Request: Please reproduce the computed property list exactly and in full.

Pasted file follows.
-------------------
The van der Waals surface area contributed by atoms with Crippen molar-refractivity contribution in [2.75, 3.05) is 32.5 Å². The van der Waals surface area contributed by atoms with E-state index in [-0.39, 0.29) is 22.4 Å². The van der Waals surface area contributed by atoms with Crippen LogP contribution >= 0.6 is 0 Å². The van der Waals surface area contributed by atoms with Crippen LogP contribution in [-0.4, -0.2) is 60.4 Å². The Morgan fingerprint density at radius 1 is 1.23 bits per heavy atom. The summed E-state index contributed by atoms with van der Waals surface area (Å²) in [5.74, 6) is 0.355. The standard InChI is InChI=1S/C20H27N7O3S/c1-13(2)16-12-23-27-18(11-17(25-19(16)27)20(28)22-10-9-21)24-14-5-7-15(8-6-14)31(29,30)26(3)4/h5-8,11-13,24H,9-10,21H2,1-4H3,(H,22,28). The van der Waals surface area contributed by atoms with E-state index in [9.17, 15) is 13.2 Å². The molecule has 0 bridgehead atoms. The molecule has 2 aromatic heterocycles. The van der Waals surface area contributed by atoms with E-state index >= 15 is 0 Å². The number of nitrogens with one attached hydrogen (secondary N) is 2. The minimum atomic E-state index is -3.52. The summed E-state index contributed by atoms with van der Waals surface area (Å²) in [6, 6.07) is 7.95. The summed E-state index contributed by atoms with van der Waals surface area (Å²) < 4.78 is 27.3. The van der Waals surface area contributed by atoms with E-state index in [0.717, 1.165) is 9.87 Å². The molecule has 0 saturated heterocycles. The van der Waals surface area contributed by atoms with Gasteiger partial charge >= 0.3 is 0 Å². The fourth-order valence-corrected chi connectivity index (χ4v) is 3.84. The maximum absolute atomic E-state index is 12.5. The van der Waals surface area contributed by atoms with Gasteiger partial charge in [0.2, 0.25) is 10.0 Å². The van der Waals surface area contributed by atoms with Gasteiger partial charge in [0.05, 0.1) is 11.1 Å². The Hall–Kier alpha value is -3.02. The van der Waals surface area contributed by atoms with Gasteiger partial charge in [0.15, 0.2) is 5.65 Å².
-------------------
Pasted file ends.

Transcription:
The van der Waals surface area contributed by atoms with Crippen molar-refractivity contribution in [2.75, 3.05) is 32.5 Å². The van der Waals surface area contributed by atoms with E-state index in [-0.39, 0.29) is 22.4 Å². The van der Waals surface area contributed by atoms with Crippen LogP contribution >= 0.6 is 0 Å². The van der Waals surface area contributed by atoms with Crippen LogP contribution in [-0.4, -0.2) is 60.4 Å². The Morgan fingerprint density at radius 1 is 1.23 bits per heavy atom. The summed E-state index contributed by atoms with van der Waals surface area (Å²) in [5.74, 6) is 0.355. The standard InChI is InChI=1S/C20H27N7O3S/c1-13(2)16-12-23-27-18(11-17(25-19(16)27)20(28)22-10-9-21)24-14-5-7-15(8-6-14)31(29,30)26(3)4/h5-8,11-13,24H,9-10,21H2,1-4H3,(H,22,28). The van der Waals surface area contributed by atoms with E-state index in [9.17, 15) is 13.2 Å². The molecule has 0 bridgehead atoms. The molecule has 2 aromatic heterocycles. The van der Waals surface area contributed by atoms with E-state index >= 15 is 0 Å². The number of nitrogens with one attached hydrogen (secondary N) is 2. The minimum atomic E-state index is -3.52. The summed E-state index contributed by atoms with van der Waals surface area (Å²) in [6, 6.07) is 7.95. The summed E-state index contributed by atoms with van der Waals surface area (Å²) < 4.78 is 27.3. The van der Waals surface area contributed by atoms with E-state index in [0.717, 1.165) is 9.87 Å². The molecule has 0 saturated heterocycles. The van der Waals surface area contributed by atoms with Gasteiger partial charge >= 0.3 is 0 Å². The fourth-order valence-corrected chi connectivity index (χ4v) is 3.84. The maximum absolute atomic E-state index is 12.5. The van der Waals surface area contributed by atoms with Gasteiger partial charge in [0.2, 0.25) is 10.0 Å². The van der Waals surface area contributed by atoms with Gasteiger partial charge in [0.05, 0.1) is 11.1 Å². The Hall–Kier alpha value is -3.02. The van der Waals surface area contributed by atoms with Gasteiger partial charge in [0.15, 0.2) is 5.65 Å².